We adults often play with a dog by kneeling down, making excited noises like “Hey, pup! What do I have?” while dragging a toy in front of him. The dog pounces on the toy. “Whee!” and the game begins. Enter a toddler. She kneels on the floor making exciting noises as she moves the toy back and forth in front of her. The dog thinks “Playtime!” and pounces on her hand. Toddler screams. Dog, thinking the game has begun, gets more excited. Parents intervene: “Bad dog!”
The dog is utterly confused.
Avoid this by starting play with a word instead of an action. Develop an on/off switch with your dog. Sit on the floor. Have the dog sit. Drag a toy slowly back and forth in front of him. Tell him calmly, “wait.” If he gets up, direct him to sit. When the dog is staying seated, excitedly tell him “OK, Playtime!” and encourage him to play. Let him play for a minute or so; then tell him “Enough, Sit.” Immediately calm down. Leave a leash on your dog so you can help him settle if he needs it.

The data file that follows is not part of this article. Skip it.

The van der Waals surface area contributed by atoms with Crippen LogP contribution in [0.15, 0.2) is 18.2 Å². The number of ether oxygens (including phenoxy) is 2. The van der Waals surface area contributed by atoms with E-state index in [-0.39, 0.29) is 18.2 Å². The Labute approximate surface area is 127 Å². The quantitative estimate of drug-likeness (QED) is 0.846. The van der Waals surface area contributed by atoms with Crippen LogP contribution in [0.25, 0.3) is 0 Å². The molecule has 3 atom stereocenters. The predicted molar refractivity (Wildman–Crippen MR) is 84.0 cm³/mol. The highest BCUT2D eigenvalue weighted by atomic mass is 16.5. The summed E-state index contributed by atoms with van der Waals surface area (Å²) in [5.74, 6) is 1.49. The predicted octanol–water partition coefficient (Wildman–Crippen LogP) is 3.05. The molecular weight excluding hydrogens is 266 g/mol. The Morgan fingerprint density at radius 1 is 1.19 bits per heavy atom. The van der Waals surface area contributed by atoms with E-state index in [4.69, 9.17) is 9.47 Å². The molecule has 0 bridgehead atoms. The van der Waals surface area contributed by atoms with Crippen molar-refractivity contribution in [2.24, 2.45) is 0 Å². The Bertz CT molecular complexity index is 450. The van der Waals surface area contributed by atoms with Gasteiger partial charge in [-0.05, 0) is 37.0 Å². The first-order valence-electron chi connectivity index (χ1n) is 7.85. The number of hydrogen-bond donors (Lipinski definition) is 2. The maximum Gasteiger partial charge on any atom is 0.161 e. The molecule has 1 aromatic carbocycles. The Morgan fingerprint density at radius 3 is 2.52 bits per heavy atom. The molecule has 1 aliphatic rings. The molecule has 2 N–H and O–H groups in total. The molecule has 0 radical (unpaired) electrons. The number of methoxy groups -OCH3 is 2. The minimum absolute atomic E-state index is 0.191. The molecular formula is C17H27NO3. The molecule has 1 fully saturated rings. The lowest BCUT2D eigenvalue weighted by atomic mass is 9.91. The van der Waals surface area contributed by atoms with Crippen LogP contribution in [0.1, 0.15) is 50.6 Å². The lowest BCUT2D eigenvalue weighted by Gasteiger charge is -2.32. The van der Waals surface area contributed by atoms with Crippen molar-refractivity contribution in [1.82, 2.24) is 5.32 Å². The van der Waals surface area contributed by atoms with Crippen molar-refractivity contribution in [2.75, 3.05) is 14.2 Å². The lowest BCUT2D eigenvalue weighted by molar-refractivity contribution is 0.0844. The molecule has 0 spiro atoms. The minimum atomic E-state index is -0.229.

Repeat until he waits for the words “OK, Play-time” before pouncing.
When he gets good at this, start moving more quickly or sounding more excited while he waits. Dogs love this game. Sitting there, trembling with excitement, awaiting the magic words.
Other useful commands are “Place” and “Go” both of which can be used to send your dog somewhere else if you see him getting confused. Teaching your dog to move away from your child on your word is a powerful message to the dog (child stays, dog leaves) and an excellent parental safety net.
Later, if you see your dog misinterpreting a child’s game, a quick “Enough, Sit” should give you immediate control, and the dog an immediate understanding that this is not the right time or place. If not, you can send him away.
Be sure to enthusiastically praise when he complies. If he does not respond to your verbal command, do not hesitate to put on his leash and practice with him. Set up the situation when you have complete control. He’ll soon catch on and when he does, let him know what a good choice he just made.
by Sarah Wilson